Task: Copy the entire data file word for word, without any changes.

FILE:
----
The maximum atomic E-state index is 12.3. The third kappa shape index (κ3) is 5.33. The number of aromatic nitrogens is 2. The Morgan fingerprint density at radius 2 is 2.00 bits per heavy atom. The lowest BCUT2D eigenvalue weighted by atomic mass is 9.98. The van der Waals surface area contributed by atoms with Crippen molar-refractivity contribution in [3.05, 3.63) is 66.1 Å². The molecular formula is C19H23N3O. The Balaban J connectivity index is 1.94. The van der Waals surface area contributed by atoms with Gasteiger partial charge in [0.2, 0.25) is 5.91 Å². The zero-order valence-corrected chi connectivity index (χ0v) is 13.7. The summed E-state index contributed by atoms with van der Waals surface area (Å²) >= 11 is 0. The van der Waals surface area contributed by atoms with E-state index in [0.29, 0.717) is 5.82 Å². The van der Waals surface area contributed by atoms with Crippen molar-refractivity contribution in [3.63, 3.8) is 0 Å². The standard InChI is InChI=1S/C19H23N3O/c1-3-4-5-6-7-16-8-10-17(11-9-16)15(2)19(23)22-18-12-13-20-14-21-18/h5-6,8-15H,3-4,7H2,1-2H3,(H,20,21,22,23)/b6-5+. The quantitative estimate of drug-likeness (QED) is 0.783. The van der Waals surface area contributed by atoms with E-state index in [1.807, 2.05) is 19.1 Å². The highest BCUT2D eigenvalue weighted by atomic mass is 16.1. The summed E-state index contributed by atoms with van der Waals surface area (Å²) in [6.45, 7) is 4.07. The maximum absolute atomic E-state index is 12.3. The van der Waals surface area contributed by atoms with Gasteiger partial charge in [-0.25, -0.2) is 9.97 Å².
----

The maximum atomic E-state index is 12.3. The third kappa shape index (κ3) is 5.33. The number of aromatic nitrogens is 2. The Morgan fingerprint density at radius 2 is 2.00 bits per heavy atom. The lowest BCUT2D eigenvalue weighted by atomic mass is 9.98. The van der Waals surface area contributed by atoms with Crippen molar-refractivity contribution in [3.05, 3.63) is 66.1 Å². The molecular formula is C19H23N3O. The Balaban J connectivity index is 1.94. The van der Waals surface area contributed by atoms with Gasteiger partial charge in [0.2, 0.25) is 5.91 Å². The zero-order valence-corrected chi connectivity index (χ0v) is 13.7. The summed E-state index contributed by atoms with van der Waals surface area (Å²) >= 11 is 0. The van der Waals surface area contributed by atoms with E-state index in [0.29, 0.717) is 5.82 Å². The van der Waals surface area contributed by atoms with Crippen molar-refractivity contribution in [3.63, 3.8) is 0 Å². The standard InChI is InChI=1S/C19H23N3O/c1-3-4-5-6-7-16-8-10-17(11-9-16)15(2)19(23)22-18-12-13-20-14-21-18/h5-6,8-15H,3-4,7H2,1-2H3,(H,20,21,22,23)/b6-5+. The quantitative estimate of drug-likeness (QED) is 0.783. The van der Waals surface area contributed by atoms with E-state index in [1.807, 2.05) is 19.1 Å². The highest BCUT2D eigenvalue weighted by atomic mass is 16.1. The summed E-state index contributed by atoms with van der Waals surface area (Å²) in [6.45, 7) is 4.07. The maximum absolute atomic E-state index is 12.3. The van der Waals surface area contributed by atoms with Gasteiger partial charge in [-0.25, -0.2) is 9.97 Å².